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The International Commission on Zoological Nomenclature today amended the ICZN to allow naming of animals via electronic publication.

Today, an amendment to the International Code of Zoological Nomenclature was published in the (open access) journal ZooKeys. This is an important change as it concerns the publishing of valid names.


In zoology, names of organisms are important; you’ll probably know a few, particularly ones that I’ve been using — e.g. Ophthalmosaurus. To make sure that names are assigned to a single organism, i.e. the same name isn’t used for many different animals, the International Commission on Zoological Nomenclature (here referred to as ICommZN) was set up. A similar organisation exists for plants, algae and fungi (International Commission of Nomenclature for algae, fungi, and plants). Along with this, the ICommZN developed the International Code of Zoological Nomenclature (ICZN).

The ICZN sets out the rules about how animals should be named. This includes everything from how many parts in the name (one for genera, two for species), how it should look (e.g. italicised or not), how and where it should be published, how to change names, what date is used and so on. This means that a full species name should look like: Ophthalmosaurus icenicus Seeley, 1874, including the generic name (Ophthalmosaurus), specific name (icenicus), author (Seeley) and year of publication (1874).

Previously, the ICZN has required that official names be published in ‘numerous identical and durable copies’ (ICZN, article This usually required that several paper (or optical disc) copies of the article containing the name be deposited in archives worldwide. In recent years, this has been a problem for online, electronic only publications such as PLOS ONE. They have followed this by specially producing durable paper copies for deposition (see e.g. Maxwell, Fernández and Schoch (2012), p. 3, ‘Nomenclatural Acts’). The changes in the code published today (International Commission on Zoological Nomenclature 2012) have changed that.

Electronic publication

It’s probably easiest to directly quote the relevant section from the publication:

Article 8.5. Works issued and distributed electronically. To be considered published, a work issued and distributed electronically must

8.5.1. have been issued after 2011,

8.5.2. state the date of publication in the work itself, and

8.5.3. be registered in the Official Register of Zoological Nomenclature (ZooBank) (see Article 78.2.4) and contain evidence in the work itself that such registration has occurred. The entry in the Official Register of Zoological Nomenclature must give the name and Internet address of an organization other than the publisher that is intended to permanently archive the work in a manner that preserves the content and layout, and is capable of doing so. This information is not required to appear in the work itself. The entry in the Official Register of Zoological Nomenclature must give an ISBN for the work or an ISSN for the journal containing the work. The number is not required to appear in the work itself. An error in stating the evidence of registration does not make a work unavailable, provided that the work can be unambiguously associated with a record created in the Official Register of Zoological Nomenclature before the work was published (International Commission on Zoological Nomenclature 2012, pp. 3–4).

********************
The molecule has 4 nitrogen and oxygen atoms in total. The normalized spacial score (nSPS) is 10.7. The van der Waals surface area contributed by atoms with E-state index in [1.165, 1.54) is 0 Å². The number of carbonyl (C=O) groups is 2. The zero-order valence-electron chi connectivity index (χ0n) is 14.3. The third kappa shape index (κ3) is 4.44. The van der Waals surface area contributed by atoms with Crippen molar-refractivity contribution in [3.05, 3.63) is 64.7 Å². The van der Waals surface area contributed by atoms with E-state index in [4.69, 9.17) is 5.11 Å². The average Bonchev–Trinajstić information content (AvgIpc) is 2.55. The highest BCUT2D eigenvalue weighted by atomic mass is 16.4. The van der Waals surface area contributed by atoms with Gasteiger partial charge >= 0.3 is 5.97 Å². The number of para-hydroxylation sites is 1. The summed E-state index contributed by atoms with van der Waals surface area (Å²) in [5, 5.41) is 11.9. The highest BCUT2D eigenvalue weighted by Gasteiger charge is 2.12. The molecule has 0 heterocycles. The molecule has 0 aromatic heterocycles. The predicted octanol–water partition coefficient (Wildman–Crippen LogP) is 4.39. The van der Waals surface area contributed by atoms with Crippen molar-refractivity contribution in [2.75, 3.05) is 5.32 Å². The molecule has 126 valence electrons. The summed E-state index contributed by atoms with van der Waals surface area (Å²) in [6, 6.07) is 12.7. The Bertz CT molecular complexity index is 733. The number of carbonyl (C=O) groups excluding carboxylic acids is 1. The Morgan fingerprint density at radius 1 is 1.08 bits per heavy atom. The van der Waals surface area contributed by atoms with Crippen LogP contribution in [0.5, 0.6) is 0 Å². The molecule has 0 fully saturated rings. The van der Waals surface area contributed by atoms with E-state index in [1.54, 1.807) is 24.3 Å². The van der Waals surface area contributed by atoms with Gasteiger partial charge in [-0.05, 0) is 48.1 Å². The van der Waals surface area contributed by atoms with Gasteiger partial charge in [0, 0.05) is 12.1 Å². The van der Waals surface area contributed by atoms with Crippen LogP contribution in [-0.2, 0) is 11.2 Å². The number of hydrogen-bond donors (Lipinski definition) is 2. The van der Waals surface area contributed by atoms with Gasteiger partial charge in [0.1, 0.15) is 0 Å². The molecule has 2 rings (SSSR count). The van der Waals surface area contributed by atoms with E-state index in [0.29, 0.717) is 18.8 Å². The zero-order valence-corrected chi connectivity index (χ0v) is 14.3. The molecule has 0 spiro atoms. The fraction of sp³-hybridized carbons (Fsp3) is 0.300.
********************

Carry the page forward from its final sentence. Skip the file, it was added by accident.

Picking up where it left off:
Simply put, this requires the name to have been published on or after 1 January 2012, dated and registered in the Official Register (as well as adhering to all other articles).

While most electronic only publications have used similar methods to PLOS ONE to make sure that nomenclatural acts meet the requirements of the ICZN, this has required emplacement of a procedure to ensure its validity. This change in the ICZN has removed the need for papers copies and embraced the digital age. Electronic publishing can be much easier and cheaper than physical media; you only need a single pdf to spread to the world. The apparently simple change of allowing dissemination by electronic means support for the direction of modern scientific publishing: the increase in online repositories and especially for online-only open access journals. Spreading the knowledge of science should be made easier.

I was first notified by the changes by Heinrich Mallison on his blog at Dinosaur Palaeo. Others will doubtless write about this, Mike Taylor at SV-POW has already done so. Further information can be found at the ICommZN website: *http://iczn.org.


INTERNATIONAL COMMISSION ON ZOOLOGICAL NOMENCLATURE. 2012. Amendment of Articles 8, 9, 10, 21 and 78 of the International Code of Zoological Nomenclature to expand and refine methods of publication. ZooKeys, 219, 1–10.

MAXWELL, E. E., FERNÁNDEZ, M. S. and SCHOCH, R. R. 2012. First diagnostic marine reptile remains from the Aalenian (Middle Jurassic): a new ichthyosaur from southwestern Germany. PLOS ONE, 7, e41692.

SEELEY, H. G. 1874. On the pectoral arch and fore limb of Ophthalmosaurus, a new ichthyosaurian genus from the Oxford Clay. Quarterly Journal of the Geological Society, 30, 696–707.

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